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Monthly Archives: April 2019

Oklahoma Supreme Court Strikes Down Damage Cap Statute

Apr 26, 2019 - Court Decisions by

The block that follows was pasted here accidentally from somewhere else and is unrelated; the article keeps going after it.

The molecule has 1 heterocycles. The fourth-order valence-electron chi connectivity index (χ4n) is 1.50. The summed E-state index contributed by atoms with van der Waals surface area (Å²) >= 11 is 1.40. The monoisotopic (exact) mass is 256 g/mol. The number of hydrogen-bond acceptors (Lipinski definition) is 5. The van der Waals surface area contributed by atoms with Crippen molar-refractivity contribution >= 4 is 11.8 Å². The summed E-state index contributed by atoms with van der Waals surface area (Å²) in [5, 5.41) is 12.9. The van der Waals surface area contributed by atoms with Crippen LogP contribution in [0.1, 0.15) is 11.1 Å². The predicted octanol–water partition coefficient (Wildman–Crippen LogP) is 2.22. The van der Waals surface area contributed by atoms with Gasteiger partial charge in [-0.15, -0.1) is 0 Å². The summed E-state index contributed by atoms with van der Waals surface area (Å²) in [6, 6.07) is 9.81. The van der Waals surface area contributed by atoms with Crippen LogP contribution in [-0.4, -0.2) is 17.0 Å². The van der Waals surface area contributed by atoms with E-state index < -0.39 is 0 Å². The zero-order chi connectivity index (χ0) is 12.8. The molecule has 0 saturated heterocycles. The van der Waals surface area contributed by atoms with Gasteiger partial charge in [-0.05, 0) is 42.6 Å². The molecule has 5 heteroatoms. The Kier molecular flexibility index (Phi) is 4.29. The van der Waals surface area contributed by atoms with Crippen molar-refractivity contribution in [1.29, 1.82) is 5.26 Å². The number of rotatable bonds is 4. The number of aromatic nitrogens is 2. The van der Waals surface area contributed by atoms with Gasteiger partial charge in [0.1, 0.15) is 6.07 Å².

In a recent case, the Oklahoma Supreme Court struck down an Oklahoma statute that attempted to limit or cap “non-economic damages” at $350,000.  The statute, 23 O.S. §61.2, was enacted in 2011.  In Beason v. I.E. Miller Services, Inc., 2019 OK 28, the plaintiff was injured after a boom from a crane fell and hit him.  As a result of the incident, he underwent two amputations on parts of his arm.  He sued the operator of the crane, and was awarded $14,000,000.  His wife was awarded $1,000,000 on her loss of consortium claim. The jury determined that $5,000,000 of the $14,000,000 was non-economic damages.  The trial judge determined that all of the wife’s damages were non-economic in nature.  The damage cap was applied to the non-economic damages, and a total judgment of $9,700,000 was entered. The plaintiffs appealed the trial court’s reduction of the jury verdict.  The Supreme Court, after retaining the appeal for nearly three (3) years, determined that the damage cap violated Oklahoma’s prohibition on “special laws.”  The Court stated that Article 5, Section 46 of the Oklahoma Constitutional “requires uniformity of treatment when like-situated litigants arrive at the courthouse door:  “[C]ourt procedure [must] be symmetrical and apply equally across the board for an entire class of similarly situated persons or things.”  The Court found that the law was impermissibly “special” because it limited “pain and suffering” damages when the plaintiff survived the ”injury causing event,” but did not limit such damages in cases of “wrongful death.”  The […]

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